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I have a small problem converting code from java to C++

I am trying to check if a 2d array is set ,this is my java code

for(int area_y = y -1 ;area_y > 0 ;area_y--)
    {
        for(int area_x =  0 ;area_x < x; area_x++)
        {   
            if(area[area_x][area_y] == 0)
            {
                System.out.print(" "); // this is printed 
                                      //  if area[area_x][area_y] is not set 

            }
            else
            System.out.print(area[area_x][area_y]);


        }
            System.out.println();
    }

and this is my c++ code and this works

for(int area_y = y -1 ;area_y > 0 ;area_y--)
{
    for(int area_x =  0 ;area_x < x; area_x++)
    {   
        if(area[area_x][area_y] == 0) // this line does not work as
                                      // the next line is not executed
        {
            cout << "1";
        }
        else
        cout << (area[area_x][area_y]) ;                
    }

cout << endl;
}

The problem is with checking if that varaible is set, it is a char area[20][50];

how can I properly check if a variable is empty (not set) in c++ ?

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2  
Can you define what it means for a variable to be "empty"? –  Nik Bougalis Feb 13 '13 at 22:30
    
The characters are uninitialized with that declaration. You could always set them to 0. –  chris Feb 13 '13 at 22:30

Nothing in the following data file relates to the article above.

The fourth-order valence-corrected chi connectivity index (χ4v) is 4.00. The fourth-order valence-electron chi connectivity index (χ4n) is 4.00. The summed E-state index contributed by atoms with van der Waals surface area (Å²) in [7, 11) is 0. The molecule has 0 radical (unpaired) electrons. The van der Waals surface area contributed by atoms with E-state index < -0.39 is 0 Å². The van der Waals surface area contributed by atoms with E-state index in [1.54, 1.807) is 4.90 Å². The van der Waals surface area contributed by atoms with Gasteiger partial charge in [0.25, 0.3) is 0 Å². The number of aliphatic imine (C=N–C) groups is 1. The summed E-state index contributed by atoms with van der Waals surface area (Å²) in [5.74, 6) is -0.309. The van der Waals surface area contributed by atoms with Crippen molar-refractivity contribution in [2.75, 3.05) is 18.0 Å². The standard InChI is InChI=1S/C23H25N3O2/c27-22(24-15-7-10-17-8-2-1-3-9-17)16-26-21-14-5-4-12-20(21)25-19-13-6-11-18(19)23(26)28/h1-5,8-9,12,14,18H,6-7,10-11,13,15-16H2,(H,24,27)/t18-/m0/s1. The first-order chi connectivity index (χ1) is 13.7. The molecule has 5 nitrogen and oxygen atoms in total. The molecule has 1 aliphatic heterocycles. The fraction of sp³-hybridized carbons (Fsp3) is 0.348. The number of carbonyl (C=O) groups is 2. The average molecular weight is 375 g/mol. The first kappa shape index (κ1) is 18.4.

try to declare char array as global or fill it with 0 as initialization –  ogzd Feb 13 '13 at 22:30
    
@NikBougalis with empty i mean not set –  user1951751 Feb 13 '13 at 22:31
1  
Also, you seem to be confusing not being set with having the value 0. –  juanchopanza Feb 13 '13 at 22:46

2 Answers 2

up vote 5 down vote accepted

In C++, objects of scalar types are not zero-initialized. They are default-initialized, which means the value they get at initialization is undefined.

In particular, the value is unlikely to be 0 for chars, int, etc., and definitely you shouldn't rely on it to have any particular value. If you want your array cells to be initialized to 0 before you start working with them, you have to initialize them manually.

If you come from a Java world, you might think this is an unnecessary bulk of work, but consider that you're working with C-style arrays, and C is not meant to sacrifice performance for programmer time. There are cases where an initialization to 0 would uselessly waste CPU time, and you don't want to pay for what you don't use.

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+1 for pointing out Java's performance issue –  user1951751 Feb 13 '13 at 22:52

There is no way to check if a variable has been "set" or not. You can only check if it is equal to a specific value.

Your code in java seems to work because, in Java, all primitive data types that are created but not initialized are given a default value by the compiler. In the case of a char, it's '\u0000', which is equivalent to 0.

In c++ the values of these characters are undefined. If you want to have the same behavior, you'll need to explicitly set all of the characters to 0 before you do your check.

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